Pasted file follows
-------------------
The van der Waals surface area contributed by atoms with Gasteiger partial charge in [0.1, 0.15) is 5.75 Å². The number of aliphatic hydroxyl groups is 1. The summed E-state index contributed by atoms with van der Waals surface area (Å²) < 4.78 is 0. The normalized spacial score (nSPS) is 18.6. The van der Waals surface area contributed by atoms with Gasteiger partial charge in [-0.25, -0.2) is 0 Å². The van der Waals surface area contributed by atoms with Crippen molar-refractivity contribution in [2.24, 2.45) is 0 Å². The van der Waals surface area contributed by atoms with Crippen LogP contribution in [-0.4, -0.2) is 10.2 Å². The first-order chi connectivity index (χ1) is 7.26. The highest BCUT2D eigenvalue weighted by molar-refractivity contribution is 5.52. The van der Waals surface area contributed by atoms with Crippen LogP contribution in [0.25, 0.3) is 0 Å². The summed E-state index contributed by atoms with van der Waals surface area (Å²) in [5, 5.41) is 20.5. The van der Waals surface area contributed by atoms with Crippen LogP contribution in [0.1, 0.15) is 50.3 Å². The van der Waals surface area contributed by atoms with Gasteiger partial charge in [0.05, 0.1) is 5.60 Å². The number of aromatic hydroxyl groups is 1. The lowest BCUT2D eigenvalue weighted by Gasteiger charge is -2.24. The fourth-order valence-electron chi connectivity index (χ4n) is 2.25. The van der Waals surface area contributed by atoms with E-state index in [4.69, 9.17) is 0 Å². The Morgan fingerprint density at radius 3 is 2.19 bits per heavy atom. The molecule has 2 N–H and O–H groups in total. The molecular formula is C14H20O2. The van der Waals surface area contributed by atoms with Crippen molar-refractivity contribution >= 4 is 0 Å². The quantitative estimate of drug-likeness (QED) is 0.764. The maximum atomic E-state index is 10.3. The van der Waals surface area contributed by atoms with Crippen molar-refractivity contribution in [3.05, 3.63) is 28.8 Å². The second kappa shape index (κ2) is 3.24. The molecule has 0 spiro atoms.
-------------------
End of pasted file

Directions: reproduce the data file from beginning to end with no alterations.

The van der Waals surface area contributed by atoms with Gasteiger partial charge in [0.1, 0.15) is 5.75 Å². The number of aliphatic hydroxyl groups is 1. The summed E-state index contributed by atoms with van der Waals surface area (Å²) < 4.78 is 0. The normalized spacial score (nSPS) is 18.6. The van der Waals surface area contributed by atoms with Gasteiger partial charge in [-0.25, -0.2) is 0 Å². The van der Waals surface area contributed by atoms with Crippen molar-refractivity contribution in [2.24, 2.45) is 0 Å². The van der Waals surface area contributed by atoms with Crippen LogP contribution in [-0.4, -0.2) is 10.2 Å². The first-order chi connectivity index (χ1) is 7.26. The highest BCUT2D eigenvalue weighted by molar-refractivity contribution is 5.52. The van der Waals surface area contributed by atoms with Crippen LogP contribution in [0.25, 0.3) is 0 Å². The summed E-state index contributed by atoms with van der Waals surface area (Å²) in [5, 5.41) is 20.5. The van der Waals surface area contributed by atoms with Crippen LogP contribution in [0.1, 0.15) is 50.3 Å². The van der Waals surface area contributed by atoms with Gasteiger partial charge in [0.05, 0.1) is 5.60 Å². The number of aromatic hydroxyl groups is 1. The lowest BCUT2D eigenvalue weighted by Gasteiger charge is -2.24. The fourth-order valence-electron chi connectivity index (χ4n) is 2.25. The van der Waals surface area contributed by atoms with E-state index in [4.69, 9.17) is 0 Å². The Morgan fingerprint density at radius 3 is 2.19 bits per heavy atom. The molecule has 2 N–H and O–H groups in total. The molecular formula is C14H20O2. The van der Waals surface area contributed by atoms with Crippen molar-refractivity contribution >= 4 is 0 Å². The quantitative estimate of drug-likeness (QED) is 0.764. The maximum atomic E-state index is 10.3. The van der Waals surface area contributed by atoms with Crippen molar-refractivity contribution in [3.05, 3.63) is 28.8 Å². The second kappa shape index (κ2) is 3.24. The molecule has 0 spiro atoms.